Meanwhile, the Bank of England has left interest rates unchanged and maintained its current level of asset purchases.

The nine-member Monetary Policy Committee unanimously voted to hold the interest rate at 0.10 percent, as widely expected. The bank had altogether reduced the rate by 65 basis points at two unscheduled meetings in March.

The bank retained the size of the asset purchase programme at 745 billion pounds and said the existing stance on monetary policy remains appropriate and that it does not intend to tighten policy until there is clear evidence that significant progress is being made in sustainably achieving the 2% inflation target.

While the French CAC 40 Index has slumped by 1 percent, the German DAX Index is down by 0.8 percent and the U.K.’s FTSE 100 Index is down by 0.4 percent.

Automobile and banking stocks are among the most prominent losers in the European markets.

Data from the European Automobile Manufacturers Association, or ACEA, showed car registrations in Europe decrease 18.9% year-on-year in August following a 5.7% drop in July.

In economic news, Swiss exports rose for the third straight month in August and surpassed the CHF 18 billion mark for the first time since March, data from the Federal Customs Administration showed.

Exports increased by a real 2.9% month-on-month in August following a 2% rise in July, while imports declined 1.3% in August after a 0.5% rise in the previous month.

According to the Federation of the Swiss Watch Industry, watch exports declined 11.9% year-on-year in August.

Final data from Eurostat said Eurozone consumer prices declined in August, as initially estimated. Consumer prices fell 0.2% year-on-year in August, reversing a 0.4% rise in July. This was the first decline since May 2016. The rate came in line with the estimate released on September 1.

On a monthly basis, consumer prices decreased 0.4%, as initially estimated. Core inflation that excludes volatile energy, food, alcohol and tobacco, eased to 0.4% from 1.2% in July. The core rate also matched the preliminary estimate.

U.S. Economic Reports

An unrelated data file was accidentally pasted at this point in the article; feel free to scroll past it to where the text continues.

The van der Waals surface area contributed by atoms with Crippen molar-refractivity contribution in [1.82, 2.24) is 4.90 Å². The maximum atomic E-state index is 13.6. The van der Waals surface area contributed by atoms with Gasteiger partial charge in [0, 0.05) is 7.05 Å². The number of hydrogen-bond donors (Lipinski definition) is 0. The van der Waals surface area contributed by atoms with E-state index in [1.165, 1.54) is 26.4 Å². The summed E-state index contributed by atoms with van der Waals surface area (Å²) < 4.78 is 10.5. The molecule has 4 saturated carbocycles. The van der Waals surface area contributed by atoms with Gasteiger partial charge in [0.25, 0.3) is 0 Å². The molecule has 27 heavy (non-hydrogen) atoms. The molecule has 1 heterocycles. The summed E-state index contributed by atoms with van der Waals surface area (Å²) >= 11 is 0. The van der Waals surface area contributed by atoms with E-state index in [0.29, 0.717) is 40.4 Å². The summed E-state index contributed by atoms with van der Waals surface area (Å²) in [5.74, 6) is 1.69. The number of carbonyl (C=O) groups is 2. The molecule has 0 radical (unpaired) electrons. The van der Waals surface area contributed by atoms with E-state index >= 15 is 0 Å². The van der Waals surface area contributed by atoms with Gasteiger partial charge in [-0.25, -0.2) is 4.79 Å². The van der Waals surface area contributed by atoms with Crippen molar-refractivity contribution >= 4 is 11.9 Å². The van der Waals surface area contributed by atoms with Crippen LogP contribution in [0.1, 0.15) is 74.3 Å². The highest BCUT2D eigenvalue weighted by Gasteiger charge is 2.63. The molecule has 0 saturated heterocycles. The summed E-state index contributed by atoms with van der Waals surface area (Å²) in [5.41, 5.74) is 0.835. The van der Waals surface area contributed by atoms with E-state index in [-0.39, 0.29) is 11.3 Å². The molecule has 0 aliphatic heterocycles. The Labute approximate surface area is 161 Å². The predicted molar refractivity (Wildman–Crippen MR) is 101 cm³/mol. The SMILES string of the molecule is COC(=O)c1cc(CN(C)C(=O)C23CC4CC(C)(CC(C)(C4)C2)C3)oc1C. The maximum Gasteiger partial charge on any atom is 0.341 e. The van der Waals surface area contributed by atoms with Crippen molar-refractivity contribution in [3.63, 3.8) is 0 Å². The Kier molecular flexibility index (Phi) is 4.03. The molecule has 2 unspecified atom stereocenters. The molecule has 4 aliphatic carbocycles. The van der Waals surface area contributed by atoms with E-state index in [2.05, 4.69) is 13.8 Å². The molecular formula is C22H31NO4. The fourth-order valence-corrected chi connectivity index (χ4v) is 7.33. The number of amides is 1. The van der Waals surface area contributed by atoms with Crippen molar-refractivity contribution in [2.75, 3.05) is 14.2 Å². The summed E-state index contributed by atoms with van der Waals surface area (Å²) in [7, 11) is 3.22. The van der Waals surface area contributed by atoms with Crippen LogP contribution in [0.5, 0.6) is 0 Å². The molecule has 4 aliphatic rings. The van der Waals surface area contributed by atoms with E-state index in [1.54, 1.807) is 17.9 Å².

A report released by the Labor Department on Thursday showed first-time claims for U.S. unemployment benefits fell less than expected in the week ended September 12th.

The Labor Department said initial jobless claims slipped to 860,000, a decrease of 33,000 from the previous week’s revised level of 893,000.

Economists had expected jobless claims to dip to 850,000 from the 884,000 originally reported for the previous week.

The Commerce Department also released a report showing new residential construction pulled back by much more than expected in the month of August.

The report said housing starts tumbled by 5.1 percent to an annual rate of 1.416 million in August after soaring by 17.9 percent to a revised rate of 1.492 million in July.

Economists had expected housing starts to pullback by 1.2 percent to a rate of 1.478 million from the 1.496 million originally reported for the previous month.

The Labor Department said building permits also fell by 0.9 percent to an annual rate of 1.470 million in August after spiking by 17.9 percent to a revised rate of 1.483 million in July.

Building permits, an indicator of future housing demand, had been expected to increase by 1.7 percent to a rate of 1.520 million from the 1.495 million originally reported for the previous month.

A separate report from the Federal Reserve Bank of Philadelphia showed a modest slowdown in the pace of growth in regional manufacturing activity.

The Philly Fed said its diffusion index for current activity slipped to 15.0 in September after dropping to 17.2 in August, although a positive reading still indicates growth in regional manufacturing. The dip by the index matched economist estimates.

Meanwhile, the report said nearly all of the future indexes increased, suggesting more widespread optimism among firms about growth over the next six months.

At 11 am ET, the Treasury Department is scheduled to announce the details of this month’s auctions of two-year, five-year and seven-year notes.

Stocks In Focus

Shares of Herman Miller (MLHR) are moving sharply higher in pre-market trading after the office furniture maker reported fiscal first quarter earnings that came in well above analyst estimates on better than expected revenues.

Moderna (MRNA) may also see initial strength after CEO Stephane Bancel told CNBC the company should have enough data to know whether its coronavirus vaccine is effective by November. The company also announced a collaboration with Vertex Pharmaceuticals (VRTX) to treat cystic fibrosis.

Shares of Apogee Enterprises (APOG) are also seeing pre-market strength after the glass products company reported better than expected fiscal second quarter earnings.

On the other hand, shares of Perrigo (PRGO) may move to the downside after the market of over-the-counter healthcare products announced a voluntary recall of albuterol sulfate inhalation aerosol after previously halting production and distribution.

Solar panel maker First Solar (FSLR) is also likely to come under pressure after announcing the pricing of its secondary offering of 8,649,074 shares of common stock at $69.00 per share. First Solar closed at $71.96 per share on Wednesday.